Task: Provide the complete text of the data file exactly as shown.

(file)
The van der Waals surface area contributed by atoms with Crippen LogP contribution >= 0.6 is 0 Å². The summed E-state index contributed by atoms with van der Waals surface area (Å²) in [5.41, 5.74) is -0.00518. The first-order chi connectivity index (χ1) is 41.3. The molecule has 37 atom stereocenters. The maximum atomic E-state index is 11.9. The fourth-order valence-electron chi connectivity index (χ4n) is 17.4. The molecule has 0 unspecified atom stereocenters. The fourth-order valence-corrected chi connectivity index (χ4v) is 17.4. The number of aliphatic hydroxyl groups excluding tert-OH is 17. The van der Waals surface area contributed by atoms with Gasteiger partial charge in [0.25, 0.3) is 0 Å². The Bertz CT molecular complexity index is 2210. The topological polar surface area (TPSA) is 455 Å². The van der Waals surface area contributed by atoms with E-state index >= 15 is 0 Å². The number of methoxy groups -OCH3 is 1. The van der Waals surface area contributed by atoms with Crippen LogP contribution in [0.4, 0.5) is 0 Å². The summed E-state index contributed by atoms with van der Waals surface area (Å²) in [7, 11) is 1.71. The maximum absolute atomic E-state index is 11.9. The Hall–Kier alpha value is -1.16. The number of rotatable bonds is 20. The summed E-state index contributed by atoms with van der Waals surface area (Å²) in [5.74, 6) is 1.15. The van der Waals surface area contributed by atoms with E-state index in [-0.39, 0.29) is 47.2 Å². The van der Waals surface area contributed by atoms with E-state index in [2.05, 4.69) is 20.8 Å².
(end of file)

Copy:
The van der Waals surface area contributed by atoms with Crippen LogP contribution >= 0.6 is 0 Å². The summed E-state index contributed by atoms with van der Waals surface area (Å²) in [5.41, 5.74) is -0.00518. The first-order chi connectivity index (χ1) is 41.3. The molecule has 37 atom stereocenters. The maximum atomic E-state index is 11.9. The fourth-order valence-electron chi connectivity index (χ4n) is 17.4. The molecule has 0 unspecified atom stereocenters. The fourth-order valence-corrected chi connectivity index (χ4v) is 17.4. The number of aliphatic hydroxyl groups excluding tert-OH is 17. The van der Waals surface area contributed by atoms with Gasteiger partial charge in [0.25, 0.3) is 0 Å². The Bertz CT molecular complexity index is 2210. The topological polar surface area (TPSA) is 455 Å². The van der Waals surface area contributed by atoms with E-state index >= 15 is 0 Å². The number of methoxy groups -OCH3 is 1. The van der Waals surface area contributed by atoms with Crippen LogP contribution in [0.4, 0.5) is 0 Å². The summed E-state index contributed by atoms with van der Waals surface area (Å²) in [7, 11) is 1.71. The maximum absolute atomic E-state index is 11.9. The Hall–Kier alpha value is -1.16. The number of rotatable bonds is 20. The summed E-state index contributed by atoms with van der Waals surface area (Å²) in [5.74, 6) is 1.15. The van der Waals surface area contributed by atoms with E-state index in [-0.39, 0.29) is 47.2 Å². The van der Waals surface area contributed by atoms with E-state index in [2.05, 4.69) is 20.8 Å².